Sometimes You Go To California

On Tuesday night of this week I stood at a podium in front of a class of about 40 students. In my hands I held out a printed copy of the essay I’d recently had published through the Longreads blog about Whitney Dafoe. It wouldn’t be the first time I’d read it out loud. I’d practiced over a dozen times in the previous few weeks. My voice shook, even when I was alone in my apartment, and sometimes my eyes stung and watered.

“This piece is really raw for me right now,” I said. I didn’t say why, and instead started to read. I would have to explain that I’d been at Whitney’s house the day before. That I saw in a book a photo I’d taken in Alaska of him standing on his work truck to take a picture. That over the weekend, I’d seen his mother burst into tears over hearing the lyrics of a song. And through it all had known, once again, that he had no idea I was there. I’m sure I would have lost my composure halfway through.

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Photo courtesy of the Davis-Dafoe family.

Every time I looked up, I saw blank faces, mouths agape, and one student was audibly crying. I felt horrible, but owned my decision to read the essay. I force ME/CFS in people’s faces so that, someday, it won’t be a depressing conversation.

I’d gained a new person to carry constantly in my pocket that weekend. Jamison Hill and I had been friends through email and text for several months, and a large part of my trip to California was the chance to meet him in person.

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Photo courtesy of Jamison Hill

Jamison, for those who are unfamiliar, was featured in my friend Ryan Prior’s Forgotten Plague along with Whitney. Jamison’s the one in the documentary’s trailer who’s laughing, his dimples going deep into his cheeks, his bright blue eyes shining despite being one of the millions missing from ME/CFS. It’s been six years since, right around Thanksgiving, that Jamison went to the gym early in the morning like he always did, and couldn’t finish a workout he normally did thoughtlessly. His story is one of the terrifying ones: he went from being a physical trainer, a model, an amateur body builder, and otherwise active 22-year-old college student to in bed, sick, getting rapidly worse in a matter of years.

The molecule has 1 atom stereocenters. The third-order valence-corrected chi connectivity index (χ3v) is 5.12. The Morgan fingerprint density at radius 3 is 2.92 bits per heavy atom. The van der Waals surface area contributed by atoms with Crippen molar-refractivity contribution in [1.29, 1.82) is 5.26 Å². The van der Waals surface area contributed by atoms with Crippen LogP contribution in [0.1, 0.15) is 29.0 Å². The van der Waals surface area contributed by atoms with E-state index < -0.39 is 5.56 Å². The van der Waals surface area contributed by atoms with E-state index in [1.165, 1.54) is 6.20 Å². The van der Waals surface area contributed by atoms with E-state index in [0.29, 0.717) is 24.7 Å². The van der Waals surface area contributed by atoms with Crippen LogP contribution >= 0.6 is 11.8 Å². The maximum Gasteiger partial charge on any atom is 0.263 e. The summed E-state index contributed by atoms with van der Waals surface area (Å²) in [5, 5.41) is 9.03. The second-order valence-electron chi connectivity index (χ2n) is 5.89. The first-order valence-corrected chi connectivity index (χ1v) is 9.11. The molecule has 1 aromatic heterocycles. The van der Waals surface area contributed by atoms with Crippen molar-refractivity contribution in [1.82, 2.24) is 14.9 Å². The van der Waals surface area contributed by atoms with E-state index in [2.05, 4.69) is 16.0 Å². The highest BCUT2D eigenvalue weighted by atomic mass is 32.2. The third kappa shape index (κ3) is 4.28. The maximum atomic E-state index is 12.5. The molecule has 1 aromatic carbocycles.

Before Jamison submitted a story for me to publish at the Blue Ribbon Foundation’s “Share your Story” section, I’d only heard that he’d become as bad as Whitney. I’d seen GoFundMe fundraisers to help with housing, medical expenses, and treatment. When Ryan spoke of him, his voice grew soft; a tone I’d come to recognize in the ME/CFS community as a person who’d taken a turn for the worse. A person who was living a form of death.

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Jamison later explained that he’d been in a cave for the last 18 months, unable to tolerate daylight, clothing, speaking, or chewing. Coming out of it through saline IV treatments was a rebirth. Even though he had a chance at a new life, he was still unable to sit up in bed. But he could make sounds that people understood. He could eat food. He could communicate with people through email and text.

I knew most of this through reading a lot of what he’d written, but to see it was something else entirely. Ashley, Whitney’s sister, drove me, my daughter Mia, and Janet, Whitney’s mom, to Jamison’s house three hours east. We arrived at sunset, enamored with the view from the porch. Janet was the first one to go in and visit with Jamison. I was the second.

Before going back to his room, I was worried what germs I might have on my clothes. A simple cold virus could knock him down further. I was worried seeing me would cause him to crash. But mainly I was worried that he’d go beyond his limits and wake up the next morning feeling horrible and unable to move.

When I read what Jamison wrote about meeting me in his blog, what stuck out the most was that he’d hoped seeing him, smiling and sitting up would give us, his largest group of visitors in years, a new hope for Whitney.